scout

The Rumpus Interview with Scout Niblett

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Though Scout (née Emma) Niblett’s new record features a striking cover photo of her deep in a kiss, love songs are not on the menu.

The English musician, whose stage name references To Kill a Mockingbird, has returned with her sixth full-length record, It’s Up to Emma, out now on Drag City. The album is a raw, sparse slow burn. It picks up where Niblett let off in the purifying furnace of her previous effort, The Calcination of Scout Niblett.

Here, Niblett discusses the new album, her covers of Janet Jackson and TLC songs, and her take on astrology.

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The Rumpus: In one of the interviews I read where you talked about The Calcination of Scout Niblett, you said that you had realized you were an angry person and that the music was cathartic for you. Do you feel less angry now that you’ve made that album?

Scout Niblett: To be honest, I think I’ve gotten in touch with my anger even more as I made It’s Up to Emma.

Rumpus: Would you say there is a dominant emotion or journey on It’s Up to Emma?

Niblett: I think for me, this album seems to be a reflection of a journey through all emotions. It feels like a document of an emotional evolution. Almost like the different stages of grief (anger, denial, acceptance, etc.), all about the same theme.

Rumpus: How does the cover art fit with the music, in your opinion?ScoutNiblett_ItsUpToEmma

Niblett: I am immersed in a kiss, but the male has his eyes open…I see it as me being alone in that kiss. The songs are really me dealing with being alone, and the path I took to learning to embrace and value being alone.

Rumpus: You play drums, but not on this record. Is that just a function of recording live, or did you not want to do it this time through?

Niblett: I wanted to record as near as we could to a live setup for the basic tracks. And there weren’t any “just drums and vocal” songs on this record. Rather, this set of songs all seemed to need drums, rhythm guitar, and vocals at least, so I wanted there to be a drummer playing along with me while I played rhythm guitar.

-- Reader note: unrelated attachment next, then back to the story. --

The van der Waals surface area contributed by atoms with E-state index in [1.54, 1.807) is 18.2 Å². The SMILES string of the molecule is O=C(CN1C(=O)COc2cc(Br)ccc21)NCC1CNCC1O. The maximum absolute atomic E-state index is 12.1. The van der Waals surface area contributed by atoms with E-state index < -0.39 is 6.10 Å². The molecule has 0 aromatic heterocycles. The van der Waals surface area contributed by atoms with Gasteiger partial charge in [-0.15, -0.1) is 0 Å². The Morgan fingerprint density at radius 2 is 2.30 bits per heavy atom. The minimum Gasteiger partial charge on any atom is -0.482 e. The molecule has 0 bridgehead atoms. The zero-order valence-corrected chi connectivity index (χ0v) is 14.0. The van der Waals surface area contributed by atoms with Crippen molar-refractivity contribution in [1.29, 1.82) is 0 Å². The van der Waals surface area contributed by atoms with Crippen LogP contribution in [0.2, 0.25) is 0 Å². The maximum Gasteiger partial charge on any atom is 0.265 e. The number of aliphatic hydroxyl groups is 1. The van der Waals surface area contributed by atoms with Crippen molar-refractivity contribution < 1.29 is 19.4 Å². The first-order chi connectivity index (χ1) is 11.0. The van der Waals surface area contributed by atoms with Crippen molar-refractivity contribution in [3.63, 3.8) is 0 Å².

Rumpus: Who produced It’s Up to Emma? How did s/he influence the album?

Niblett: I produced it. I knew exactly how I wanted the album to sound…and I think it took six attempts in four different studios with four different engineers off and on for over a seven-month period to get all the tracks how I wanted them. We managed to mix three songs in the studio. Then we ran out of time, and so I ended up mixing the rest of them myself at home on my laptop.

Rumpus: When you start writing, are you consciously writing an album, or do you just write songs that you piece together later?

Niblett: Songwriting never feels like it’s me doing anything consciously except for becoming aware somehow that it’s time to let something out, or let something in, depending on how you look at it.

So then I give myself time with a guitar and PA to let my subconscious do its thing. This happens repeatedly over a period of time, and slowly, a set of songs emerge that make some sort of sense to me as a body of work that turns into an album.

Rumpus: With my limited knowledge of musical notation, I always think your songs must be difficult to notate, especially with all your melodic fluctuations. How do you notate your songs?

Niblett: I’ve never thought to notate my songs…I tend to just have to remember them.

Rumpus: Do you have any videos planned for this record?